1:30 pm yesterday I started to seriously worry. I came across a post by the official Freedom and Justice Party’s Facebook page calling for a protest after the late afternoon prayers at the executive palace in my neighborhood, Heliopolis.
The post was shared 3,646 times, liked by 1,774 people and got 786 comments. The force they are speaking of was a protest held by the opposition the night before. The people packed around the palace walls, chanting and spray painting the infamous words “2er7al.” That day the energy was intense, and the people were angry, but no one was scared.
But, now there were MB supporters headed to the couple hundred that had stayed overnight in tents. I was glued to my twitter and Facebook feeds for the next four hours. News reports said the Brotherhood supporters had broken up tents by force, and were beating up protestors. I wanted to get home, to make sure that my street was safe. The events were unfolding right around the corner from my house, and I didn’t want to be so late I wouldn’t be able to get into my neighborhood.
Finally, at 6 I headed out of the Downtown area to Roxy. As soon as I approached the vicenity of my house coming from Khalifa Ma’moun, I realized that this was worse than what I was seeing on my feeds and on live television. A young man was diverting traffic, forcing everyone to take a u-turn. Us residents were allowed through, but were warned that it was getting ugly.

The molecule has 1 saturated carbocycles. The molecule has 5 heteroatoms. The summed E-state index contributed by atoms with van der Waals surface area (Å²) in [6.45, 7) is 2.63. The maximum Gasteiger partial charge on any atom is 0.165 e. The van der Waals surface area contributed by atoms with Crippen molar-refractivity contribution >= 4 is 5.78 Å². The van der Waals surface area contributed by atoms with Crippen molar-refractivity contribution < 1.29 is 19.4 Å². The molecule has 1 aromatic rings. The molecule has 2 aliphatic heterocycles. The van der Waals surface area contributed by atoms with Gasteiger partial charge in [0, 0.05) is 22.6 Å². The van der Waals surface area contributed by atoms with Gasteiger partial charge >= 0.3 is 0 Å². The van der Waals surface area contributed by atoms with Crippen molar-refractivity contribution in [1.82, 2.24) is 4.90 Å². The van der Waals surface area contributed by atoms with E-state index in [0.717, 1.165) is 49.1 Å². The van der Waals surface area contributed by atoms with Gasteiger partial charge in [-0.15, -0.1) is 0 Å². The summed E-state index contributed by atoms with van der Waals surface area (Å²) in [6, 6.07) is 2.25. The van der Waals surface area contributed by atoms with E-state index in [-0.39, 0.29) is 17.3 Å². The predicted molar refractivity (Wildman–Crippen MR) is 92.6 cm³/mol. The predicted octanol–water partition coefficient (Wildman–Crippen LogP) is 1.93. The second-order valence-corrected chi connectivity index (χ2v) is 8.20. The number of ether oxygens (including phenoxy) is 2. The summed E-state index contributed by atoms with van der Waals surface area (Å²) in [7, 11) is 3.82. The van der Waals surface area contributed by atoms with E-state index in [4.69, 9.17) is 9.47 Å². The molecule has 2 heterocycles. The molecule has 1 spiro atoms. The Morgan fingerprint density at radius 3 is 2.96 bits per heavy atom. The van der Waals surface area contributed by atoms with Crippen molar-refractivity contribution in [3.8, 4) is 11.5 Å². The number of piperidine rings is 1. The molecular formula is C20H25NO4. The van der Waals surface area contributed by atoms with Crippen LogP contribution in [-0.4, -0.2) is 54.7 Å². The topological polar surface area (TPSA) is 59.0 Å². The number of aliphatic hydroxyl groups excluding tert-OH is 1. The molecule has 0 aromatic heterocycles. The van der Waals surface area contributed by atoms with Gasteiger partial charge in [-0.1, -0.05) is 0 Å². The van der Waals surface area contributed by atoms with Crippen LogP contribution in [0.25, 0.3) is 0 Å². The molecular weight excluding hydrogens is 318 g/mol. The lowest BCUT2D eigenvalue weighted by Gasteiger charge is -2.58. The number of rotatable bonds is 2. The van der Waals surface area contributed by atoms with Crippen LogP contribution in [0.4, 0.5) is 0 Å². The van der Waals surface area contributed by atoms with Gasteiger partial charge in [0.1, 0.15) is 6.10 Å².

December 4, 2012: The Battle of Ahmed Wafik St.
Within one block another young man stopped me, this time insisting that it would be impossible to get through. I tried to argue a bit, but realized that it would be best to park the car away from the house if the clashes were raging so close.
I maneuvered through back roads, in search of a parking space, and found myself at the corner of the Heliopolis Sporting Club across the street from my block, and the midst of tens of MB supporters. They all yelled at me to turn around, but I had found a parking space and I just wanted to go home.